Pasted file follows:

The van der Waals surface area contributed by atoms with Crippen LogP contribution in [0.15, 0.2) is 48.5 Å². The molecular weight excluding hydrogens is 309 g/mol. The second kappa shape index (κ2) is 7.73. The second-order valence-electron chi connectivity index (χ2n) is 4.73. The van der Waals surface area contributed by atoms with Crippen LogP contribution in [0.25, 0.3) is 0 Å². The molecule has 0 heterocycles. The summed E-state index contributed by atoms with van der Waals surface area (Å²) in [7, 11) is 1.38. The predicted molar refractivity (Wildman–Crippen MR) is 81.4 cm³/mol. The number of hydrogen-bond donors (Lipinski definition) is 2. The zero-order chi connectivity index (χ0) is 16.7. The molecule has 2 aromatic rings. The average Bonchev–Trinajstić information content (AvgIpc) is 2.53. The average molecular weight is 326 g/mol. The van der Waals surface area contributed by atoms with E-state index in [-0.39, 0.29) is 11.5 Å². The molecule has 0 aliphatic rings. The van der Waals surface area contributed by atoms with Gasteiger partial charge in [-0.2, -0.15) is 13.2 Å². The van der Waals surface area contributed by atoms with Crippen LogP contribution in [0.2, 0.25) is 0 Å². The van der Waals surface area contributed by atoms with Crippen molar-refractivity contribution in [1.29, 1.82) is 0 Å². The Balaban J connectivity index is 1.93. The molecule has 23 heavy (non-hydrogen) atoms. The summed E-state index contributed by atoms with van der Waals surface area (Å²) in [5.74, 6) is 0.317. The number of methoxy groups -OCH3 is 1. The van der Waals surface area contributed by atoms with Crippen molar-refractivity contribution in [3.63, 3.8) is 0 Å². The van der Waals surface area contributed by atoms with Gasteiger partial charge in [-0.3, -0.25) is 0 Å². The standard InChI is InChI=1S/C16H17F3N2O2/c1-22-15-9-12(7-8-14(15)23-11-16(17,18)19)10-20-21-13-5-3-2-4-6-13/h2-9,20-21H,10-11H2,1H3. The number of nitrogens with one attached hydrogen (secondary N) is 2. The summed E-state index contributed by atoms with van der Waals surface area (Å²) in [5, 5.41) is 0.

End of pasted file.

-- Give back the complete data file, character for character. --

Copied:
The van der Waals surface area contributed by atoms with Crippen LogP contribution in [0.15, 0.2) is 48.5 Å². The molecular weight excluding hydrogens is 309 g/mol. The second kappa shape index (κ2) is 7.73. The second-order valence-electron chi connectivity index (χ2n) is 4.73. The van der Waals surface area contributed by atoms with Crippen LogP contribution in [0.25, 0.3) is 0 Å². The molecule has 0 heterocycles. The summed E-state index contributed by atoms with van der Waals surface area (Å²) in [7, 11) is 1.38. The predicted molar refractivity (Wildman–Crippen MR) is 81.4 cm³/mol. The number of hydrogen-bond donors (Lipinski definition) is 2. The zero-order chi connectivity index (χ0) is 16.7. The molecule has 2 aromatic rings. The average Bonchev–Trinajstić information content (AvgIpc) is 2.53. The average molecular weight is 326 g/mol. The van der Waals surface area contributed by atoms with E-state index in [-0.39, 0.29) is 11.5 Å². The molecule has 0 aliphatic rings. The van der Waals surface area contributed by atoms with Gasteiger partial charge in [-0.2, -0.15) is 13.2 Å². The van der Waals surface area contributed by atoms with Crippen LogP contribution in [0.2, 0.25) is 0 Å². The van der Waals surface area contributed by atoms with Crippen molar-refractivity contribution in [1.29, 1.82) is 0 Å². The Balaban J connectivity index is 1.93. The molecule has 23 heavy (non-hydrogen) atoms. The summed E-state index contributed by atoms with van der Waals surface area (Å²) in [5.74, 6) is 0.317. The number of methoxy groups -OCH3 is 1. The van der Waals surface area contributed by atoms with Crippen molar-refractivity contribution in [3.63, 3.8) is 0 Å². The van der Waals surface area contributed by atoms with Gasteiger partial charge in [-0.3, -0.25) is 0 Å². The standard InChI is InChI=1S/C16H17F3N2O2/c1-22-15-9-12(7-8-14(15)23-11-16(17,18)19)10-20-21-13-5-3-2-4-6-13/h2-9,20-21H,10-11H2,1H3. The number of nitrogens with one attached hydrogen (secondary N) is 2. The summed E-state index contributed by atoms with van der Waals surface area (Å²) in [5, 5.41) is 0.